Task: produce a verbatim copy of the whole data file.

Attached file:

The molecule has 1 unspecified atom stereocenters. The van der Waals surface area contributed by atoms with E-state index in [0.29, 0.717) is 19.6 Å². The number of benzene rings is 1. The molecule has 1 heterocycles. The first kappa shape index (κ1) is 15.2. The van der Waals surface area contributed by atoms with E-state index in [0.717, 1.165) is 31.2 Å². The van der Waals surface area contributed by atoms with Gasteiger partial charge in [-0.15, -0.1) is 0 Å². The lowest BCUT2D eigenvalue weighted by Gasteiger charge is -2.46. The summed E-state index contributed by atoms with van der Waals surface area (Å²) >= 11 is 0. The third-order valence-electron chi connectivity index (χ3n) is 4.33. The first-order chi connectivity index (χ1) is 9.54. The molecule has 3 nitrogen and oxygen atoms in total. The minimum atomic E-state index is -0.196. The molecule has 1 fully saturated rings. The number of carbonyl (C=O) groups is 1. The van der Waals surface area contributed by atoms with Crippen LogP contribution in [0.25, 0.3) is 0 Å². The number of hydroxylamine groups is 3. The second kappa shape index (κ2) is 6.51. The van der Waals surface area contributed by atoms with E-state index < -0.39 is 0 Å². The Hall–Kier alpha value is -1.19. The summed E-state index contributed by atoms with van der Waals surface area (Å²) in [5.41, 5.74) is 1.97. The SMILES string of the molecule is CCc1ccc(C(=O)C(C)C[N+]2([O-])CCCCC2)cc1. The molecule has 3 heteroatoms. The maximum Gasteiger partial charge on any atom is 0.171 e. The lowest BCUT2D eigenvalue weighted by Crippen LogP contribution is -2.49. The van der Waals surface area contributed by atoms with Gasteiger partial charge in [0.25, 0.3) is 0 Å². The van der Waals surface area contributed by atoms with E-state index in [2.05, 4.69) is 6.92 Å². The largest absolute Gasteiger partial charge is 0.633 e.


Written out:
The molecule has 1 unspecified atom stereocenters. The van der Waals surface area contributed by atoms with E-state index in [0.29, 0.717) is 19.6 Å². The number of benzene rings is 1. The molecule has 1 heterocycles. The first kappa shape index (κ1) is 15.2. The van der Waals surface area contributed by atoms with E-state index in [0.717, 1.165) is 31.2 Å². The van der Waals surface area contributed by atoms with Gasteiger partial charge in [-0.15, -0.1) is 0 Å². The lowest BCUT2D eigenvalue weighted by Gasteiger charge is -2.46. The summed E-state index contributed by atoms with van der Waals surface area (Å²) >= 11 is 0. The third-order valence-electron chi connectivity index (χ3n) is 4.33. The first-order chi connectivity index (χ1) is 9.54. The molecule has 3 nitrogen and oxygen atoms in total. The minimum atomic E-state index is -0.196. The molecule has 1 fully saturated rings. The number of carbonyl (C=O) groups is 1. The van der Waals surface area contributed by atoms with Crippen LogP contribution in [0.25, 0.3) is 0 Å². The number of hydroxylamine groups is 3. The second kappa shape index (κ2) is 6.51. The van der Waals surface area contributed by atoms with E-state index < -0.39 is 0 Å². The Hall–Kier alpha value is -1.19. The summed E-state index contributed by atoms with van der Waals surface area (Å²) in [5.41, 5.74) is 1.97. The SMILES string of the molecule is CCc1ccc(C(=O)C(C)C[N+]2([O-])CCCCC2)cc1. The molecule has 3 heteroatoms. The maximum Gasteiger partial charge on any atom is 0.171 e. The lowest BCUT2D eigenvalue weighted by Crippen LogP contribution is -2.49. The van der Waals surface area contributed by atoms with Gasteiger partial charge in [0.25, 0.3) is 0 Å². The van der Waals surface area contributed by atoms with E-state index in [2.05, 4.69) is 6.92 Å². The largest absolute Gasteiger partial charge is 0.633 e.